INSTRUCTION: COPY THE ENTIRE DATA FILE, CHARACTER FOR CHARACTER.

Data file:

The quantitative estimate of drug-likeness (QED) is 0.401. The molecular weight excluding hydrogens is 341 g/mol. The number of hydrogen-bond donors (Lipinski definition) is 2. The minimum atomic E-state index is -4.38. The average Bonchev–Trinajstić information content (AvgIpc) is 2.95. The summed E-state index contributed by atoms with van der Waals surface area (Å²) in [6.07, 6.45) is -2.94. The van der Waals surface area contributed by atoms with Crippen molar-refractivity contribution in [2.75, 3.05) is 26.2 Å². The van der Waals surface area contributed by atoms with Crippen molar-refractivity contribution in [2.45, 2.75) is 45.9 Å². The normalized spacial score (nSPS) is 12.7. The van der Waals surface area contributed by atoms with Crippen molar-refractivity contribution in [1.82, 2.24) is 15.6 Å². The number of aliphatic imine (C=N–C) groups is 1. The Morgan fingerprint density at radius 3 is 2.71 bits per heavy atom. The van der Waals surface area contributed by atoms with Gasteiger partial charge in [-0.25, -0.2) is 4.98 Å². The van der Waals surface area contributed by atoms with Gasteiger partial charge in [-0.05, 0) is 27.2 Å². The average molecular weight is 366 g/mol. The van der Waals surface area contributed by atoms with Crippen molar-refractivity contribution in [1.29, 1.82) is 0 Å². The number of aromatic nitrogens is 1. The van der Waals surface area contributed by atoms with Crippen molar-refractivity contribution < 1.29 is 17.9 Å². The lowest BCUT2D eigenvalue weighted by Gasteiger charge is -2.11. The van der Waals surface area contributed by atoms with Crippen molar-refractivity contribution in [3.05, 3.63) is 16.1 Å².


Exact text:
The quantitative estimate of drug-likeness (QED) is 0.401. The molecular weight excluding hydrogens is 341 g/mol. The number of hydrogen-bond donors (Lipinski definition) is 2. The minimum atomic E-state index is -4.38. The average Bonchev–Trinajstić information content (AvgIpc) is 2.95. The summed E-state index contributed by atoms with van der Waals surface area (Å²) in [6.07, 6.45) is -2.94. The van der Waals surface area contributed by atoms with Crippen molar-refractivity contribution in [2.75, 3.05) is 26.2 Å². The van der Waals surface area contributed by atoms with Crippen molar-refractivity contribution in [2.45, 2.75) is 45.9 Å². The normalized spacial score (nSPS) is 12.7. The van der Waals surface area contributed by atoms with Crippen molar-refractivity contribution in [1.82, 2.24) is 15.6 Å². The number of aliphatic imine (C=N–C) groups is 1. The Morgan fingerprint density at radius 3 is 2.71 bits per heavy atom. The van der Waals surface area contributed by atoms with Gasteiger partial charge in [-0.25, -0.2) is 4.98 Å². The van der Waals surface area contributed by atoms with Gasteiger partial charge in [-0.05, 0) is 27.2 Å². The average molecular weight is 366 g/mol. The van der Waals surface area contributed by atoms with Crippen molar-refractivity contribution in [1.29, 1.82) is 0 Å². The number of aromatic nitrogens is 1. The van der Waals surface area contributed by atoms with Crippen molar-refractivity contribution < 1.29 is 17.9 Å². The lowest BCUT2D eigenvalue weighted by Gasteiger charge is -2.11. The van der Waals surface area contributed by atoms with Crippen molar-refractivity contribution in [3.05, 3.63) is 16.1 Å².